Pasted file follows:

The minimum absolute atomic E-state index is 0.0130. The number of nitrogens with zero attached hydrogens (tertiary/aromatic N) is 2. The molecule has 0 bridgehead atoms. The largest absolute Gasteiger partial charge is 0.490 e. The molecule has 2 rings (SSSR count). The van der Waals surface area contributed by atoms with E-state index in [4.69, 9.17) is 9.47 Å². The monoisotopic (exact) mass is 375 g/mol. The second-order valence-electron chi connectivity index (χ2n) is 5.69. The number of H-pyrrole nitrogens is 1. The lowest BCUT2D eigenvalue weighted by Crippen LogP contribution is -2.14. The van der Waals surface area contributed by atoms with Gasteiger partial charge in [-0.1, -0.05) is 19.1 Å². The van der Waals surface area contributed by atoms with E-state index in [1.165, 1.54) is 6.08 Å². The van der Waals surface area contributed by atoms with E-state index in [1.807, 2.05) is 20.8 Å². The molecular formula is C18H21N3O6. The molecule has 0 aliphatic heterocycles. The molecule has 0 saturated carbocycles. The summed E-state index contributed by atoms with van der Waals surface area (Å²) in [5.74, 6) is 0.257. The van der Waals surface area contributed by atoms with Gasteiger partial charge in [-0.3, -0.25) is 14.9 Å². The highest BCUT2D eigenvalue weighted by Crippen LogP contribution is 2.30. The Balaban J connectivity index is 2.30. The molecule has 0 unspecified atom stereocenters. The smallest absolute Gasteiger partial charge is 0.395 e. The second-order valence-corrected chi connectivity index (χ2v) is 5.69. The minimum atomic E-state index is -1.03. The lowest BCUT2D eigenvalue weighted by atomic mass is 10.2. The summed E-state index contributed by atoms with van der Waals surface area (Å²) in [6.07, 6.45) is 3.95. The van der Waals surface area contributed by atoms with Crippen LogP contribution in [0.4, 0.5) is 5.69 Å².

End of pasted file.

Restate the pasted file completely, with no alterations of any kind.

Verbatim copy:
The minimum absolute atomic E-state index is 0.0130. The number of nitrogens with zero attached hydrogens (tertiary/aromatic N) is 2. The molecule has 0 bridgehead atoms. The largest absolute Gasteiger partial charge is 0.490 e. The molecule has 2 rings (SSSR count). The van der Waals surface area contributed by atoms with E-state index in [4.69, 9.17) is 9.47 Å². The monoisotopic (exact) mass is 375 g/mol. The second-order valence-electron chi connectivity index (χ2n) is 5.69. The number of H-pyrrole nitrogens is 1. The lowest BCUT2D eigenvalue weighted by Crippen LogP contribution is -2.14. The van der Waals surface area contributed by atoms with Gasteiger partial charge in [-0.1, -0.05) is 19.1 Å². The van der Waals surface area contributed by atoms with E-state index in [1.165, 1.54) is 6.08 Å². The van der Waals surface area contributed by atoms with E-state index in [1.807, 2.05) is 20.8 Å². The molecular formula is C18H21N3O6. The molecule has 0 aliphatic heterocycles. The molecule has 0 saturated carbocycles. The summed E-state index contributed by atoms with van der Waals surface area (Å²) in [5.74, 6) is 0.257. The van der Waals surface area contributed by atoms with Gasteiger partial charge in [-0.3, -0.25) is 14.9 Å². The highest BCUT2D eigenvalue weighted by Crippen LogP contribution is 2.30. The Balaban J connectivity index is 2.30. The molecule has 0 unspecified atom stereocenters. The smallest absolute Gasteiger partial charge is 0.395 e. The second-order valence-corrected chi connectivity index (χ2v) is 5.69. The minimum atomic E-state index is -1.03. The lowest BCUT2D eigenvalue weighted by atomic mass is 10.2. The summed E-state index contributed by atoms with van der Waals surface area (Å²) in [6.07, 6.45) is 3.95. The van der Waals surface area contributed by atoms with Crippen LogP contribution in [0.4, 0.5) is 5.69 Å².